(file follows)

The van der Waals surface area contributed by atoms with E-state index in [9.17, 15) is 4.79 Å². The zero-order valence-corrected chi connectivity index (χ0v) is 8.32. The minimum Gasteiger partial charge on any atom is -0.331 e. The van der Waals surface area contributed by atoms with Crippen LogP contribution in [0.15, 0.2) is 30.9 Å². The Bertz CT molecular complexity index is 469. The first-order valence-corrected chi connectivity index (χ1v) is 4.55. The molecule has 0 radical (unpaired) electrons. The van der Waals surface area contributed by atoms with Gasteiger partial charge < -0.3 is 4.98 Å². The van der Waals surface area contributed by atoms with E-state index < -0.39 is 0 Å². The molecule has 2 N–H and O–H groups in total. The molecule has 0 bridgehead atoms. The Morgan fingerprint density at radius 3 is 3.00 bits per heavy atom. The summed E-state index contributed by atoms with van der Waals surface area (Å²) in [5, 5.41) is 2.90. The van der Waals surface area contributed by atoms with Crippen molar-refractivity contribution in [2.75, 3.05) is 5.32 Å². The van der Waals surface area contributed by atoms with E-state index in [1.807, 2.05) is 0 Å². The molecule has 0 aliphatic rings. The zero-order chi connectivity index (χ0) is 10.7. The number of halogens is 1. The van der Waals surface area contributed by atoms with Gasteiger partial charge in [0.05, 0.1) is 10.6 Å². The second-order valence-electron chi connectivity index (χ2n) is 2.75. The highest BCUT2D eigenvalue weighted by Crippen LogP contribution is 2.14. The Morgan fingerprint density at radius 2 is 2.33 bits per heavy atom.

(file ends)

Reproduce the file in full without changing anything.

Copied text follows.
The van der Waals surface area contributed by atoms with E-state index in [9.17, 15) is 4.79 Å². The zero-order valence-corrected chi connectivity index (χ0v) is 8.32. The minimum Gasteiger partial charge on any atom is -0.331 e. The van der Waals surface area contributed by atoms with Crippen LogP contribution in [0.15, 0.2) is 30.9 Å². The Bertz CT molecular complexity index is 469. The first-order valence-corrected chi connectivity index (χ1v) is 4.55. The molecule has 0 radical (unpaired) electrons. The van der Waals surface area contributed by atoms with Gasteiger partial charge < -0.3 is 4.98 Å². The van der Waals surface area contributed by atoms with E-state index < -0.39 is 0 Å². The molecule has 2 N–H and O–H groups in total. The molecule has 0 bridgehead atoms. The Morgan fingerprint density at radius 3 is 3.00 bits per heavy atom. The summed E-state index contributed by atoms with van der Waals surface area (Å²) in [5, 5.41) is 2.90. The van der Waals surface area contributed by atoms with Crippen molar-refractivity contribution in [2.75, 3.05) is 5.32 Å². The van der Waals surface area contributed by atoms with E-state index in [1.807, 2.05) is 0 Å². The molecule has 0 aliphatic rings. The zero-order chi connectivity index (χ0) is 10.7. The number of halogens is 1. The van der Waals surface area contributed by atoms with Gasteiger partial charge in [0.05, 0.1) is 10.6 Å². The second-order valence-electron chi connectivity index (χ2n) is 2.75. The highest BCUT2D eigenvalue weighted by Crippen LogP contribution is 2.14. The Morgan fingerprint density at radius 2 is 2.33 bits per heavy atom.